‘Phenomenal': 10-Year-Old Md. Boy Recovers From Rare Disease

Jackson Gilmore couldn't walk, talk or eat for months after he had a seizure

A Maryland family is celebrating what they describe as a miracle as a 10-year-old boy has regained his ability to walk, talk and eat nearly two years after he was diagnosed with a rare auto-immune disease.

Jackson Gilmore's life changed when he suffered a seizure a week after his ninth birthday.

"And all of a sudden, out the blue, Jackson had a seizure. He started slurring his words. And there is no history of that on either side of our family, so we just rushed him to the hospital," said Jason Gilmore, Jackson's father.

Doctors diagnosed him with anti-NMDA receptor encephalitis, a rare illness first discovered about 10 years ago.

"It's an auto immune disease in which the person's own body is actually attacking their brain," said Dr. Ilana Kahn, a child neurologist at Children's National Medical Center.

Jackson went from being active in baseball, football and ice hockey, to being unable to walk.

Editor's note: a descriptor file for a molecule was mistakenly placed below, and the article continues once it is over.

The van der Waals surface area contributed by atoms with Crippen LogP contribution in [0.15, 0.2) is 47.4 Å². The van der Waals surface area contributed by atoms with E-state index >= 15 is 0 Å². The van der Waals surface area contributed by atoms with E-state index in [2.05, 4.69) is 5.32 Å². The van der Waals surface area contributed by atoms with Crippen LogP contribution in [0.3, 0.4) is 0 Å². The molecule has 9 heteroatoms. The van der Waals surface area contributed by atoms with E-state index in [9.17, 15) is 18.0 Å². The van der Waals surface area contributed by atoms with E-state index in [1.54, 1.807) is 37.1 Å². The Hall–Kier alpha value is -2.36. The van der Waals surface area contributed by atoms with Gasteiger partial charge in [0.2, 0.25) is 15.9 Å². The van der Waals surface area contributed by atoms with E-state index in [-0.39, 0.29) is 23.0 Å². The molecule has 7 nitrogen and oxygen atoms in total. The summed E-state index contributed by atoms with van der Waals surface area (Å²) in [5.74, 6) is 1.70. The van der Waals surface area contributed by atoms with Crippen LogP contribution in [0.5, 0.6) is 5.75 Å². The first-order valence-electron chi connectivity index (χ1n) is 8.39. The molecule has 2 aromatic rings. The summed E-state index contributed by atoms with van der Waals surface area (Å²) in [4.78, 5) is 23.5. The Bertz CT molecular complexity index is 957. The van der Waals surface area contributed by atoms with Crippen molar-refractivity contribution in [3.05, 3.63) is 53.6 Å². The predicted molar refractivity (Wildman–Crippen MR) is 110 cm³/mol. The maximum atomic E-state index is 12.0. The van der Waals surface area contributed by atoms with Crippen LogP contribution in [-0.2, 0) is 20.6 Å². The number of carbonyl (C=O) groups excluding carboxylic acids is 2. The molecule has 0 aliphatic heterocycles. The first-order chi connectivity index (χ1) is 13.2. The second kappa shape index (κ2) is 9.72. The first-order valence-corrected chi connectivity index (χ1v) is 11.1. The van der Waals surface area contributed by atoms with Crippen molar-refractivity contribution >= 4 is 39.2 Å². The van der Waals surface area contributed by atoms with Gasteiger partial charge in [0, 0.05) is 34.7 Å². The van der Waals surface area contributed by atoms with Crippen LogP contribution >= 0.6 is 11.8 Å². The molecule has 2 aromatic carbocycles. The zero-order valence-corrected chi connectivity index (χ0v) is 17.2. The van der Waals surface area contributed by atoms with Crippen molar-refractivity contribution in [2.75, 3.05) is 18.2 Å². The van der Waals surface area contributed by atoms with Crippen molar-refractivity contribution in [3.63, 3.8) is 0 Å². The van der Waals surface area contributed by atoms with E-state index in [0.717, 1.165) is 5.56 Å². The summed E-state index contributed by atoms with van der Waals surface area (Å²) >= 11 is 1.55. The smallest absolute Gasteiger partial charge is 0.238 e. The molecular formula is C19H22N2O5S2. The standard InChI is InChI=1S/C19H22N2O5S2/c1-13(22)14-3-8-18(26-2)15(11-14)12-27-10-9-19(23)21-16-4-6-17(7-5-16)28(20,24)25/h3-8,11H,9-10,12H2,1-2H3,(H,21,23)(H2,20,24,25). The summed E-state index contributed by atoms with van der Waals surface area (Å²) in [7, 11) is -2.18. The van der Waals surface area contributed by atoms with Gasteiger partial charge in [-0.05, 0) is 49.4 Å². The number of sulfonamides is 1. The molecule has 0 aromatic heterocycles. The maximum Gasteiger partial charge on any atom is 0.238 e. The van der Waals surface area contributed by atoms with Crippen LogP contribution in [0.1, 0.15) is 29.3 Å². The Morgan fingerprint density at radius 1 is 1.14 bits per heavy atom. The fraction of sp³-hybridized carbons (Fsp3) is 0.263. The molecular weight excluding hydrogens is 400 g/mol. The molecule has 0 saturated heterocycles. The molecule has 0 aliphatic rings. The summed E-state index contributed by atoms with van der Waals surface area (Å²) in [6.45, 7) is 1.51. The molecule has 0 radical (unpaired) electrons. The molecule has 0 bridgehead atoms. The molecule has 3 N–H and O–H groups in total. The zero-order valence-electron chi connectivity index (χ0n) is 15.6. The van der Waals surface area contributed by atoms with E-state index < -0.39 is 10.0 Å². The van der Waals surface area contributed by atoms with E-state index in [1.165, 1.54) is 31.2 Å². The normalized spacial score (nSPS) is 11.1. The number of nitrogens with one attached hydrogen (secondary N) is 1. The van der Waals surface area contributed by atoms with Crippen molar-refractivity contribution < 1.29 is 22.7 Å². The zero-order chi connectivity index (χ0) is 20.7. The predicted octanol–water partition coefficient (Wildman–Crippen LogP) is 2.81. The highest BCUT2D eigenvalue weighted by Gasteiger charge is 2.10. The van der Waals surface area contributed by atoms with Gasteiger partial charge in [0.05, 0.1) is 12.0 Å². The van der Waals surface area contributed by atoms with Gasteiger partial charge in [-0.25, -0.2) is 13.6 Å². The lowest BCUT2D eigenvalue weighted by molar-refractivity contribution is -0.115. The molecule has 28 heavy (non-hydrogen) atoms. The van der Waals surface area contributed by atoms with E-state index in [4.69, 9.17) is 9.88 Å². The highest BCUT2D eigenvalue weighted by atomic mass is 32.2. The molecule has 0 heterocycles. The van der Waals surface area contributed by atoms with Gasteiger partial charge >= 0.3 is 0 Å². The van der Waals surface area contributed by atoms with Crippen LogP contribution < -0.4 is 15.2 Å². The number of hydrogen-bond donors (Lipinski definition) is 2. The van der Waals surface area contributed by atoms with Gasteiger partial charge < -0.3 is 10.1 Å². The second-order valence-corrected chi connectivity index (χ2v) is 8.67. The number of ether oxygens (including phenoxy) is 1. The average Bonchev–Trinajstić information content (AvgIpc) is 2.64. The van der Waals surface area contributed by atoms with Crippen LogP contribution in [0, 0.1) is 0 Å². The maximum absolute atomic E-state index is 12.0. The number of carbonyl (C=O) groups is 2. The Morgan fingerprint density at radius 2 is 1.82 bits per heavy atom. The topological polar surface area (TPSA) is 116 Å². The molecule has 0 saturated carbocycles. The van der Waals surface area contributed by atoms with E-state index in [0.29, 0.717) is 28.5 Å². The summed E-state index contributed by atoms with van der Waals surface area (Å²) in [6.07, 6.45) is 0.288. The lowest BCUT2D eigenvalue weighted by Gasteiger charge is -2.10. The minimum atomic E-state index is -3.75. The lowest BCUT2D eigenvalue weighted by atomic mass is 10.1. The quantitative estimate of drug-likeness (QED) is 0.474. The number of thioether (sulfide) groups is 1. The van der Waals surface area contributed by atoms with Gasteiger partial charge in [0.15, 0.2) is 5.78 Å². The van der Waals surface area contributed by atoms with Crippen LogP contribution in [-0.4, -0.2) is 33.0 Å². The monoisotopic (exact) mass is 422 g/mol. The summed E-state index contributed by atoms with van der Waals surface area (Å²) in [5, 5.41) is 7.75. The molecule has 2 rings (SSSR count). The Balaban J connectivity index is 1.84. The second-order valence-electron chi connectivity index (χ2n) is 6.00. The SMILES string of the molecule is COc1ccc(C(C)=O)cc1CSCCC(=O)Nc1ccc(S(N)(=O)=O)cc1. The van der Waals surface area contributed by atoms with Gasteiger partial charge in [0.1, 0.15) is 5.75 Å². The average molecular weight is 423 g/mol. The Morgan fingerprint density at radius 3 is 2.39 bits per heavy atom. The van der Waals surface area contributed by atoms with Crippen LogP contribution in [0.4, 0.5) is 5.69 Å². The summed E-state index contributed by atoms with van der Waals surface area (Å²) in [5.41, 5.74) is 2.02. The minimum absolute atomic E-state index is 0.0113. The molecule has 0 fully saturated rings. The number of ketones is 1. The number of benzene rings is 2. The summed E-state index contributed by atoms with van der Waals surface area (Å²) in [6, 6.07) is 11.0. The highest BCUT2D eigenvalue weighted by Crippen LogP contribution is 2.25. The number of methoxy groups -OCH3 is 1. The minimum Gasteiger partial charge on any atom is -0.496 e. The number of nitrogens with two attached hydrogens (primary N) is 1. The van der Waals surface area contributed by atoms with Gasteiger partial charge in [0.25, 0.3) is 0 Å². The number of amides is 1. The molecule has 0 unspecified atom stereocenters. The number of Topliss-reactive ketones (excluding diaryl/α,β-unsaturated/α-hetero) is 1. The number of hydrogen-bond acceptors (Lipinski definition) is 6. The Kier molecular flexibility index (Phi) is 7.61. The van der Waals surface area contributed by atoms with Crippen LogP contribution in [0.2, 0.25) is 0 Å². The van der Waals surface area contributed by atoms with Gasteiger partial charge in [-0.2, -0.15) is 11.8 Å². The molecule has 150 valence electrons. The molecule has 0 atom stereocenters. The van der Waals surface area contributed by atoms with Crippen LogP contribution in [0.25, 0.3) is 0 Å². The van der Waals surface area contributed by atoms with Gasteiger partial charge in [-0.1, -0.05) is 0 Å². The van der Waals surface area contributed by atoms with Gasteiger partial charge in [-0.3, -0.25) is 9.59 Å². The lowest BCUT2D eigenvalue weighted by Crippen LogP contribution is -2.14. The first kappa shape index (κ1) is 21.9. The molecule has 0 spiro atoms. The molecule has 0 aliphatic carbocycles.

After extensive speech therapy and immune treatment therapy he has to relearned how to walk, talk and eat on his own.

"It's phenomenal. When he first started speaking, it was around Christmas time he said his first words. I was in shock," Jason Gilmore said.

Dr. Kahn says Jackson is fortunate because he was diagnosed two weeks after his first seizure.

Nearly two years after being diagnosed, his recovery isn't over, but he can finally go back to school when the new year starts on Monday.

"Now I can talk to my friends," Jackson said.

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